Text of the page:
Air Force chooses Lockheed Martin to design and build Space Fence radar to track space junk
HANSCOM AIR FORCE BASE, Mass., 3 June 2014. Space radar experts at Lockheed Martin Corp. will build a radar complex on an island in the Pacific Ocean that can track orbiting space junk to help protect satellites and manned spacecraft from potentially damaging on-orbit collisions.
Officials of the U.S. Air Force Life Cycle Management Center at Hanscom Air Force Base, Mass., announced a $914.7 million contract Monday to the Lockheed Martin Mission Systems and Training segment in Moorestown, N.J., to build the Space Fence, which will be a space-tracking radar system on Kwajalein Atoll in the Northern Pacific roughly between Hawaii and Australia.
The Space Fence will be a large S-band radar on Kwajalein near the equator, which offers a wide angle for the radar to track as much of Earth's equatorial space orbits as possible. These orbits are the most densely populated with spacecraft and space junk.
The Space Fence radar should be able to see at least 200,000 orbiting objects -- some as small as baseballs. Tracking these orbiting objects will help Air Force experts warn satellite and manned spacecraft operators to move their assets out of the way before possible collisions. Experts say at least half a billion objects are orbiting the Earth.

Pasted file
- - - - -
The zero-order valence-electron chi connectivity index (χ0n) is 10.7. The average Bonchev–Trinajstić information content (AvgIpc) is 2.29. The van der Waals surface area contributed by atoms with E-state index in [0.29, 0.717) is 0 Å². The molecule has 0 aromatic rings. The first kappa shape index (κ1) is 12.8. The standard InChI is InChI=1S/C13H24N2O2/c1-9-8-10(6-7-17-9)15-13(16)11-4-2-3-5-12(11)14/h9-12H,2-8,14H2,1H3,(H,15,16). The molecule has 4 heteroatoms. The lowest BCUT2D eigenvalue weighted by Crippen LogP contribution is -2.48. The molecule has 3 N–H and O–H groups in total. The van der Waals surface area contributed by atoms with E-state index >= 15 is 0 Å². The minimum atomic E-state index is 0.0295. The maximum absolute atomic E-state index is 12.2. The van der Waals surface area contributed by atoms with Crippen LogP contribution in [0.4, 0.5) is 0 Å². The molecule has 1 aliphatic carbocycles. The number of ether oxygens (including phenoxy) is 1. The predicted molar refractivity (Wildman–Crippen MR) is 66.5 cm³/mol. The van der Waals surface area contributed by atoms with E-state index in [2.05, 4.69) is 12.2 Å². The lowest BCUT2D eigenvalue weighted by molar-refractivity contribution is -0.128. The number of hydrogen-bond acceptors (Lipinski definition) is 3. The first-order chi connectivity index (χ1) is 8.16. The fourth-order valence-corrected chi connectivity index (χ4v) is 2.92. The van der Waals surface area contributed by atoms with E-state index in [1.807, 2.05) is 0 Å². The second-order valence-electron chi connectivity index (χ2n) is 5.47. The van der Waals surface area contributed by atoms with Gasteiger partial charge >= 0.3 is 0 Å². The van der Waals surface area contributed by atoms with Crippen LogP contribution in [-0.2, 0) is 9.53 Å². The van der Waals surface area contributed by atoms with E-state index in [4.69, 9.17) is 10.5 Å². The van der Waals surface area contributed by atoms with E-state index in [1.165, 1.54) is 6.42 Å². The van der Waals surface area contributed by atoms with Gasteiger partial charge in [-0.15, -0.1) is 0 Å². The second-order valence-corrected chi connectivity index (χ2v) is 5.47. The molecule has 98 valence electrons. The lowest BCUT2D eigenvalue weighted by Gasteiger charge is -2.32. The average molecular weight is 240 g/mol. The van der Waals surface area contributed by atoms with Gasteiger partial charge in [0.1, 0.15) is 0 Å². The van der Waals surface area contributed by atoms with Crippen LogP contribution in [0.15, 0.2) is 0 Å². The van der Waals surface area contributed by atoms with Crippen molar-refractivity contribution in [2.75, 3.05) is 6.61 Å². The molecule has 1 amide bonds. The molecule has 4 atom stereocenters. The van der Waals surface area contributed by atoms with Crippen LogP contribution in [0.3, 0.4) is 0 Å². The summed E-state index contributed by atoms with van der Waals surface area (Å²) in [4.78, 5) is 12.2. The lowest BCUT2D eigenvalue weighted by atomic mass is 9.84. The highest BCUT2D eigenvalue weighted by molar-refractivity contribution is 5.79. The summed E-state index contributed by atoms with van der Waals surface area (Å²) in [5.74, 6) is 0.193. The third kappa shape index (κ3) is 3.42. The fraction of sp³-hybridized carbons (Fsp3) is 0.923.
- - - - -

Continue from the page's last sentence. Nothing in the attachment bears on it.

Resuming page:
The Space Fence radar that Lockheed Martin will build is set to replace the Air Force Space Surveillance System, which was taken offline last year due to Pentagon budget cuts. The Lockheed Martin Space Fence should be able to track twice the amount of orbiting space junk with finer resolution than the Space Surveillance System.
The contract awarded to Lockheed Martin on Monday gives the company until fall of 2018 to bring the new Space Fence radar system online in an initial operational capability status. The contract is for Space Fence engineering, manufacturing and development, production, and deployment.
Once the system is operational, data Data from the Space Fence will feed into the Joint Space Operations Center, which is responsible for space surveillance, collision avoidance, and launch support. Analysts will use large databases to predict the tracks of debris, and when they might come close enough to hit valuable objects in space.
The Space Fence radar will be able to track more and much smaller pieces of debris than the system it replaces. Space junk can travel as quickly as 17,000 miles per hour, which NASA officials say would give an object just a half-inch around the kinetic power of a bowling ball traveling at 300 miles per hour.